“I’ve been in bars so long, even if I didn’t smoke, I would probably still be sick,” he said. “It [a bar] is the only building I can be in and be comfortable.”

Epilogue: A quick Google search doesn't find much for a follow-up on Carlton Williams, although I think he may have created a twitter account. Unfortunately, it hasn't been updated since September 2009.

Sunday, August 22, 2010

Flash vs The Aliens: The Earlier Adventures of Flash Hercules Part 4

Part 4 of my magnum opus is now up. You can see Part 1 here , Part 2 here, and Part 3 here.

Let me know what you think. For someone who never made a movie and found this movie recorded on an VHS tape, I think it turned out quite good.

Tuesday, August 17, 2010

Big Brother: A Poem about Google and Facebook

Here is a poem about Google and Facebook.

Facebook and Google like to know where you are
Facebook and Google see you driving your car

Facebook and Google know where you were born
Facebook and Google know when you're lookin at porn

Facebook and Google know when I have mail
Facebook and Google know when I post bail

Facebook and Google can track what you send
Facebook and Google found your 9th grade girlfriend

Facebook and Google want to know what I think
Facebook and Google want to know what I drink

Facebook and Google want to know when I pee
Facebook and Google you are scaring me

Facebook and Google please leave me alone
Facebook and Google please get out of my phone

Facebook and Google oh can't you see
That my P-R-I-V-A-C-Y is priceless to me

That last line is a shout-out to Pearl Jam, by the way.

Sunday, August 15, 2010

The day I met a Wookie

Star Wars has always been a big part of my life. I've been a huge fan since I was a wee lad and from what I was told, Empire Strikes Back was one of the first movies I ever saw in the theater - at a drive-in as well if I am not mistaken. Growing up, I had dozens of figures, a bevy of vehicles, and a plethora of other miscellaneous platforms and playsets. I had the posters, the paperbacks, and the Marvel comics. And four of the six movies I've seen on their respective opening nights were Star Wars-related.

(The other two were Waterworld and Eyes Wide Shut. Don't ask why.)

As an adult however, my Star Wars fandom had been weening a bit. Especially after seeing Episode 3. Sure, I saw the Clone Wars movie (yuck) and read the book where Chewbacca dies (WTF?), but other than that, I hadn't paid much attention to the Star Wars Universe.

Somewhere along the way, however, one of my co-workers must have picked up that I was a fan because last Tuesday she asked if I was going to Star Wars Celebration V in Orlando. To be honest, I had no idea what a Star Wars Celebration was. They explained to me that it was a convention of Star Wars fans, vendors, and special guests who all had a love for the fictional universe and that it was supposed to be a great time.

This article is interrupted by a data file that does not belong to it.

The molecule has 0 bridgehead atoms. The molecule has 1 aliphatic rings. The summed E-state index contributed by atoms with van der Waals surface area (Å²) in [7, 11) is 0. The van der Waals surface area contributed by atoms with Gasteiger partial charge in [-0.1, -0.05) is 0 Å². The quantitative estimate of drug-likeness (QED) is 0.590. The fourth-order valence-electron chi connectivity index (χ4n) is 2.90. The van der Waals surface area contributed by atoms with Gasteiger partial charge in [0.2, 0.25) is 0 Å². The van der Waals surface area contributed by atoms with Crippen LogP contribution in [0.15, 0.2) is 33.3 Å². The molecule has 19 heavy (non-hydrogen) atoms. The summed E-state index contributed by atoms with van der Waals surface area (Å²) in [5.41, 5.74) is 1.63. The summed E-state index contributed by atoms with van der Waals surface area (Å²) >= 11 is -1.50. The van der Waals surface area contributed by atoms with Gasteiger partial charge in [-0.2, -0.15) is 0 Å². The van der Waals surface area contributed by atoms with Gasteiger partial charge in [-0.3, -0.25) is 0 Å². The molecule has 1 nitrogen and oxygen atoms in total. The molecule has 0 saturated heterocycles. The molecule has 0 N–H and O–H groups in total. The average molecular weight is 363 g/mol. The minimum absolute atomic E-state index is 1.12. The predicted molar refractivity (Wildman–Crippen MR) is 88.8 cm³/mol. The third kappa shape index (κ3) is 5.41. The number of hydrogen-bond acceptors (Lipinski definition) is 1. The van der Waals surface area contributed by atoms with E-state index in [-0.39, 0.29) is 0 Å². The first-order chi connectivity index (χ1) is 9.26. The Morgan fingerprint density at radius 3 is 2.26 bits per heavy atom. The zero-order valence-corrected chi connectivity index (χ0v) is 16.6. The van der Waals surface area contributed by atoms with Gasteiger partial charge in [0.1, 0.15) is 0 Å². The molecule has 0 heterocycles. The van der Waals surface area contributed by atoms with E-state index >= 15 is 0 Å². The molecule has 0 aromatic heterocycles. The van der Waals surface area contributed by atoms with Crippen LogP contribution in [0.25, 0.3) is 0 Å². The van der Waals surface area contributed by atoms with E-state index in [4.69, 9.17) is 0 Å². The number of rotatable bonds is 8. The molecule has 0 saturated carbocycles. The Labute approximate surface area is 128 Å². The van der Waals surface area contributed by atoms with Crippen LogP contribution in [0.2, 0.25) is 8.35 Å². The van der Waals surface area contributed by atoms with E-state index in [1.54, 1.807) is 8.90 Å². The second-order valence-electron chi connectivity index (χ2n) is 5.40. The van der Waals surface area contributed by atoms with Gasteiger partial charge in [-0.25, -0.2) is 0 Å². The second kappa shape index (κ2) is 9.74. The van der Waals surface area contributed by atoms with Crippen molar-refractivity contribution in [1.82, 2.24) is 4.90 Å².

My co-worker was right.

Star Wars Celebration V was impressive.

Most impressive.

Although I was only able to go to the convention one day of its scheduled four, and although I barely missed the "main event" of Daily Show host Jon Stewart interviewing Star Wars mastermind George Lucas, I still had a phenomenal time. Right as I walked in, I saw numerous people dressed as jedi and sith, bounty hunters, ewoks, and of course every type of stormtrooper possible. Eventually, I learned many of the costumed fans were part of a fan-costume organization called the 501st Legion, an organization
"...formed for the express purpose of bringing together costume enthusiasts under a collective identity within which to operate. The Legion seeks to promote interest in Star Wars through the building and wearing of quality costumes, and to facilitate the use of these costumes for Star Wars-related events as well as contributions to the local community through costumed charity and volunteer work..."

And they are good at their job. Whether part of the 501st or independent costume wearers, there were no amateur costumes at Star Wars Celebration V. No garbage pail R2D2s, no people wrapped in a rug claiming they are Chewbacca, and no one trying to pass muster in a mask cut from an old cereal box. All of the costumes were extremely well done. Of course, besides the typical costumes, there were also many people in variants on Star Wars themes. I saw several pink stormtroopers, a pink jawa, a pimpin' disco themed Darth Vader and Boba Fett, and even Barf from Spaceballs.

Besides costume gazing - and not just at the slave girl Princess Leias, I promise - I checked out the enormous vendor area. There were vendors from all over the world peddling Star Wars wares, from toys to books to everything and anything in between.

After perusing the merchandise (where the real money from the movie is made), I took a gander at some of the exhibits, to include a display of some very interestingly designed stormtrooper helmets, some of the artwork of famed Star Wars illustrator Ralph McQuarrie, and a showcase of individually designed, completely operational astromech droids.